You might think that data producers and researchers are within their rights to control access to their data—except that with few exceptions data collection in Africa (and elsewhere) has been paid for with public money, either by the country’ citizens paying taxes to their governments or by taxpayers abroad who fund organizations like the UN and World Bank that support data collection. It is those citizens who are the rightful owners of that data. As a broad principle, publicly funded data should be freely available to the public.

Of course this principle should be subject to some conditions. Individual identifying information should be stripped for datasets, and adequate time should be allowed for the researcher or data producer to process and take a “first cut” at the data. A sensible rule might be all public data should be available to the public on request within 2-3 years of collection.

There are already a number of laudable data access models, such as the Afrobarometer, http://afrobarometer.org/, the Demographic and Health Surveys http://www.measuredhs.com/ , International IPUMS census project https://international.ipums.org/international/ . Making these models the rule rather than the exception will require governments and organizations that fund data collection to do two things: 1) make Open Data access the norm for funding agreements, and 2) ensure that data dissemination is funded from the start.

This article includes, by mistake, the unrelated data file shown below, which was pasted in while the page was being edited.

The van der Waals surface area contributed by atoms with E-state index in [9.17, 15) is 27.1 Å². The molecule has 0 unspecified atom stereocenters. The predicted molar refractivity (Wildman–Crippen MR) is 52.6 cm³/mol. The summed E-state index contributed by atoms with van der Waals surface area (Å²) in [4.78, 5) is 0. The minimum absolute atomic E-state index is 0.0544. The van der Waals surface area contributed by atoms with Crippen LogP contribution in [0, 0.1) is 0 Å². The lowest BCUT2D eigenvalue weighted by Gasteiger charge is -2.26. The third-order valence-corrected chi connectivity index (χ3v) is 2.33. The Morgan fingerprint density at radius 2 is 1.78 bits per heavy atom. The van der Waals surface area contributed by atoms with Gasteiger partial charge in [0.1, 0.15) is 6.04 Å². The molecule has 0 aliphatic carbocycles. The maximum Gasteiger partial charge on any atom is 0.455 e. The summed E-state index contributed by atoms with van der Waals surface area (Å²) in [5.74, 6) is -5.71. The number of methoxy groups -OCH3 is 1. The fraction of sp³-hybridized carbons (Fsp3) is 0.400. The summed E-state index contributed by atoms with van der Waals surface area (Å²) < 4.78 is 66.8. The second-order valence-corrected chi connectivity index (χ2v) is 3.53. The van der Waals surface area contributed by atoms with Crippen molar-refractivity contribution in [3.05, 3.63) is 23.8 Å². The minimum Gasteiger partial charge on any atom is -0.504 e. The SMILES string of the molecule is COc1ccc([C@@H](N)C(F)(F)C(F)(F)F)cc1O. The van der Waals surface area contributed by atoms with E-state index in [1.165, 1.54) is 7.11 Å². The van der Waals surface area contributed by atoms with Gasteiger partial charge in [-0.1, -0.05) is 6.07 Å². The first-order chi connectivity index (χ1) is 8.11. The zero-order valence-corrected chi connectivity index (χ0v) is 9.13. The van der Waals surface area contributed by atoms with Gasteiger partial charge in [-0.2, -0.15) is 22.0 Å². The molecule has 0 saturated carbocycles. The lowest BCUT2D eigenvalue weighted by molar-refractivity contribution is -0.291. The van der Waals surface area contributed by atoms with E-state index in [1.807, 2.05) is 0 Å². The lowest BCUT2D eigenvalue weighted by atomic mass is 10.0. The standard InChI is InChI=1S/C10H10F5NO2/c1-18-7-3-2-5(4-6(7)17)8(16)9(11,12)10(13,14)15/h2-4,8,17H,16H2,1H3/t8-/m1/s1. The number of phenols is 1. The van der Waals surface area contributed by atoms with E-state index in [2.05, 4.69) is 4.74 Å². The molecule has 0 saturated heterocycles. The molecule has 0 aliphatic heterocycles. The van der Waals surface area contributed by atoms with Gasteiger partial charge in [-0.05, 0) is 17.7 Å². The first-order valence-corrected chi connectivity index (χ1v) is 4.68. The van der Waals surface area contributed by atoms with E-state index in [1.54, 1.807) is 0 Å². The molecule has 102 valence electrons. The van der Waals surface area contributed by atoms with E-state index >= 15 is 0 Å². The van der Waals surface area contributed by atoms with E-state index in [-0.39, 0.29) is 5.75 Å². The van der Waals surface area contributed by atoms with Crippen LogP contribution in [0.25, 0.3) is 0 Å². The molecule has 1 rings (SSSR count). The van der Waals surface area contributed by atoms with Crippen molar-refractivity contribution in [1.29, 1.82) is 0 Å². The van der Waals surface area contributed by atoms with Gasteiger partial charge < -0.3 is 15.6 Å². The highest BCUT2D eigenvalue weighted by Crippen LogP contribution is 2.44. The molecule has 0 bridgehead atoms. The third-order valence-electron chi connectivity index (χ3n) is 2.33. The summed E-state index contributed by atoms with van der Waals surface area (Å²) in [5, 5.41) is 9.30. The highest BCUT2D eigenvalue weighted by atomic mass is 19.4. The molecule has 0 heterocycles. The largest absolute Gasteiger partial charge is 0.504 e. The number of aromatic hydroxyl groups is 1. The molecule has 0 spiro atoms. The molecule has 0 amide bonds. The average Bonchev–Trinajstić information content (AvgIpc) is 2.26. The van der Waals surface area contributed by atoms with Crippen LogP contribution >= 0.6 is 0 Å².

There are number of details and possible exceptions that would have to be considered in such policies. For example, as a colleague pointed out to me last week, it can be particularly difficult to ensure anonymity for respondents in qualitative data. This suggests that Open Data policies should differentiate between quantitative and qualitative surveys. Open Data policies don’t need to be absolute. But given how much data access is currently closed, we have a long way to go in the direction of Open Data to make sure that data is placed within reach of citizens who ultimately pay for it.

Comments

Submitted by Juan Bonilla on
Hi, I am a regular reader of your blog and enjoy it very much. Lately, however, I haven't been able to get email notifications for new posts. I subscribed again to it and got an automated reply saying I am already a subscriber. I also checked my spam folder to make sure the emails were not getting in there. They are not. Is there anything I can do to get the notifications again? is it the gmail account? Many thanks, Juan

Hi Juan, We have to manually click a button to ensure the posts get sent to subscribers. It seems somehow the default has shifted from automatically having this ticked to a default where it is not ticked. So if it is just a couple of posts you have missed, blame us for somehow not ticking this. But if you are missing all the recent posts in your email, I am not sure the reason. David

Dear Gabrial and others Thanks for an insightful post. I completely agree. Certainly, part of the challenge is to make funders insist that data should be public. But the practical side matters too. As part of a project where we have committed ourselves to making data public three years after the last data collection, I have been looking for something like http://www.measuredhs.com/, but where I can pay a fee to get someone else to distribute my data with data protection procedures and meta-data in place. Do you (or others) know of such a service? Ole